The Malaysian government’s Safety Investigation Team for MH370 has confirmed that debris found in Madagascar is probably from the lost Malaysia Airlines jet.
Malaysia Air Flight 370 disappeared mysteriously on March 8, 2014, and despite intensive surface and undersea searches, the wreckage has never been recovered. The plane, a Boeing 777-200 that carried 239 passengers and crew, is presumed to have gone down in the Southern Indian Ocean.
Five pieces of aircraft debris were recovered from a Madagascar beach and presented to Malaysian Transport Minister Anthony Loke on Nov. 30, 2018.
Now the MH370 Safety Investigation Team has announced that at least one piece of debris, a floor panel, was from a Boeing 777, “most likely MH370.”
American Wreck Hunter Finds Evidence
The debris was located by wreck hunter Blaine Gibson at Sandravinany, south Madagascar. The floor section bore an identifying label.
“Don Thompson, one of the Independent Group investigating MH370’s disappearance, found the actual identification label for the Boeing 777,” Gibson said.
“The debris proves two things. MH370 crashed violently and it almost certainly is in the Southern Indian Ocean,” he stated.
Gibson told the West Australian that many pieces of debris had been recovered, but the people who had found them were waiting for the Malaysian government to offer rewards.
Gibson acquired the debris he gave the government by offering Madagascar locals small rewards when they brought him their finds.
A lawyer from Seattle, Washington, Gibson spent several months investigating the disappearance of Flight 370 paying his own way, logging his findings on The Hunt for MH370 website.
“I’ve been very involved in the search for Malaysia 370, just out of personal interest and in a private group—not in a for-profit way or journalistic way,” Gibson told CNN.
Flight MH370 took off from Kuala Lumpur in Malaysia shortly after midnight on March 8, headed for Beijing, China, with 227 passengers from 15 different nations, plus a crew of 12.
The plane headed north, but while passing from Malaysian to Vietnam air space, the plane dropped off the radar.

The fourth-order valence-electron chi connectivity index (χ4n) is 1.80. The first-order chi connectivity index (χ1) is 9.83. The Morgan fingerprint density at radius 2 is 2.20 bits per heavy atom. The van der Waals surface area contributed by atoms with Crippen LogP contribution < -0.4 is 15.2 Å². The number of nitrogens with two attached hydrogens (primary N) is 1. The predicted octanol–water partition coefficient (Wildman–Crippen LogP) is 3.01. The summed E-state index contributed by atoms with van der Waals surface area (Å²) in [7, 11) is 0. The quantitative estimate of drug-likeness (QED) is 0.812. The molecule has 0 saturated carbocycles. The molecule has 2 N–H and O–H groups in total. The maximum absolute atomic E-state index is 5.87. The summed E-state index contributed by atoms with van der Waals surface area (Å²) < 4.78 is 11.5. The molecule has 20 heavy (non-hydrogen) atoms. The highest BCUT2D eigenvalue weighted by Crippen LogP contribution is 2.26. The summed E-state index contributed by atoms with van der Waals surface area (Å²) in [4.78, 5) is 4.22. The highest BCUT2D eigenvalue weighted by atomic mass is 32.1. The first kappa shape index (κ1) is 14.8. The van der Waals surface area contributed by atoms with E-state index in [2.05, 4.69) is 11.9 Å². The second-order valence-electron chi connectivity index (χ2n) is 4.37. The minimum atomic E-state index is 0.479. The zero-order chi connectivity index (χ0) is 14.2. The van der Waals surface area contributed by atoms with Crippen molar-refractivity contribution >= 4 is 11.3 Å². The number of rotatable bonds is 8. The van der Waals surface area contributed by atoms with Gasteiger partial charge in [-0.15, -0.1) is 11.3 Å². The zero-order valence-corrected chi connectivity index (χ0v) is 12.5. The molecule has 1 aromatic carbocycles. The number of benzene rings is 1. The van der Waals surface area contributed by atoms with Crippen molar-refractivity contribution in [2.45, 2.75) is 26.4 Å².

Satellite data showed that the plane turned sharply south and west, off its prescribed course.
Gibson interviewed a resident of the Maldives Islands who said he saw a plane matching the description of the Malaysia Air jet flying low over the islands and heading west around 6:15 a.m.
The plane would have run out of fuel somewhere over the Southern India Ocean.
There has been much speculation about what happened in the cockpit of MH370.
The pilot and copilot would have had to turn off all communications gear and deliberately dive below radar range to escape detection.
According to the Safety Investigation Team report, “the investigation is unable to determine any plausible aircraft or systems failure mode that would lead to the observed systems deactivation, diversion from the filed flight plan route, and the subsequent flight path taken by the aircraft.”
“It is more likely that such maneuvers are due to the systems being manipulated,” the report stated.
Aviation experts on a panel assembled by 9 News Australia offered the possibility that the pilot, Capt. Zaharie Ahmad Shah could have been attempting suicide.
The 9 News station “invited world-renowned experts—air crash investigators, senior pilots, oceanographers and the former head of the Australian Transport Safety Bureau, the ATSB—to review what is known of the last moments of the MH370 flight to conclude what most likely happened to the plane and why.”
ATSB officials on the panel concluded that most probably Shah turned the plane off course, then set the autopilot and let it fly until it ran out of fuel and crashed. Those experts also considered it likely that Shah depressurized the cockpit, which would have killed himself and the co-pilot.
Senior 777 pilot and instructor Simon Hardy noted that Shah apparently changed course to fly over his home city of Penang before heading out over the Indian Ocean. Hardy told 9 News that this might have been a farewell gesture.
From NTD News